Human head with brain which consists of social networks

Facebook Updates

Facebook is continually making adjustments, and things will be forever changing, but I wanted to share with you some of the recent updates I find exciting. So what are the changes, you ask?

  1. Instagram Ads
  2. A Fundraising Tool

Let’s start with the Instagram Ads. As most of you know, Instagram is a visual platform that has completely captured the millennial generation. Everyone has heard the phrase “an image is worth a thousand words,” and truly this app makes that statement hold more value than ever.

From fashion to travel to food, this platform has really taken off and will continue to grow in 2016. With that said, Facebook is getting in the game at the perfect time. The recent launch of Instagram Ads on Facebook allows business pages to connect their Instagram accounts directly to the platform.

What does that mean exactly?! It means that when creating an ad driving people to your website, you can now have the option to also have that ad shown on Instagram. The ads will feature the same call-to-action: Shop Now, Donate, etc. Plus, when linking accounts, the Instagram ad will show your Instagrams account (not your Facebook image/account) so people can click on your Instagram handle or icon and go directly to your business’s account which will hopefully result in more followers. Pretty neat, right?!

Landscape/Square Formating:

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*Images via Facebook

One of Facebook’s newest features to roll out is the Fundraising Tool. As this is the season of bell ringing, think goodwill outside of your grocery stores, being asked to donate to charities is a hot topic at the moment. This tool has rolled out just in-time for “giving” season and allows charitable and nonprofit organizations the ability to visibly create a donation campaign that tracks the amount donated towards the goal and the number of people who have donated. The direct link to ROI, or “return on investment,” will hopefully ensure that organizations use this tool effectively to help with special projects.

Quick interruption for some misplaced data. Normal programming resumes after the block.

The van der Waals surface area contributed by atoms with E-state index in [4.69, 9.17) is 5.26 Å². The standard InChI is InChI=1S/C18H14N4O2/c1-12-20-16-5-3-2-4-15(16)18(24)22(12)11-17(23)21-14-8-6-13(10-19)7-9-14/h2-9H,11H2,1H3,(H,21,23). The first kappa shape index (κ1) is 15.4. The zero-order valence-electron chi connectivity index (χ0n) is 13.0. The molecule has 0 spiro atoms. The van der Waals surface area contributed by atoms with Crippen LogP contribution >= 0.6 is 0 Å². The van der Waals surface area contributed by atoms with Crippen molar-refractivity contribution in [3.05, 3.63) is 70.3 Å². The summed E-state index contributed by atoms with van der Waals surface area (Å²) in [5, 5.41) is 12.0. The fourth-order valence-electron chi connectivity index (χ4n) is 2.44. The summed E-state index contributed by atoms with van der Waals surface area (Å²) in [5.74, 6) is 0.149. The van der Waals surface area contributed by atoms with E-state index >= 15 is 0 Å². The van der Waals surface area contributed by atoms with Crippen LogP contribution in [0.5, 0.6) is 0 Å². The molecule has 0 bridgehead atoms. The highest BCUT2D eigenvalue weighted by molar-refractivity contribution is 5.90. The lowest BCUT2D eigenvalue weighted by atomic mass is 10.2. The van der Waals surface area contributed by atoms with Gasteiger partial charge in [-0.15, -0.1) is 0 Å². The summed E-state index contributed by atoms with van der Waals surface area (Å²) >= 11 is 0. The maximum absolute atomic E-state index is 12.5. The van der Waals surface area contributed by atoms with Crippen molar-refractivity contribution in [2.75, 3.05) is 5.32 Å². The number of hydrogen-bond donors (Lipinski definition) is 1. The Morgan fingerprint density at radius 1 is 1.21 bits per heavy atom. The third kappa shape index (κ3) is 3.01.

You may have seen a “Donate” button before, as it’s been around for quite some time, but these new additions and features will now make the process more straightforward and allow you to donate with only a few clicks. After clicking “Donate,” you will be taken to a single form fill out that allows you to donate via paypal, debit or credit card.

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You’ll be seeing a lot more of both of these tools in the near future. Whether your business will adapt them into their marketing plan, well, that’s up to you.

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All Day Breakfast: An Example in Listening to Your Target Market

On October 6, 2015, after years of injustice for those who are not ‘morning people’ and can’t summon the energy to get out of bed before 10:30 a.m. to hit the nearby drive-thru, McDonald’s started serving its version of All-Day Breakfast.

Once the inevitable malaise of the McGriddle not being available passes, we will have a better understanding of just how successful the All-Day Breakfast campaign has been for McDonald’s.

A giant in the fast food industry, McDonald’s has been suffering from an array of what can be best described as identity problems as they tried to look toward the present and future and the fact that they’re losing younger customers who see them as more of a last resort option and not a destination.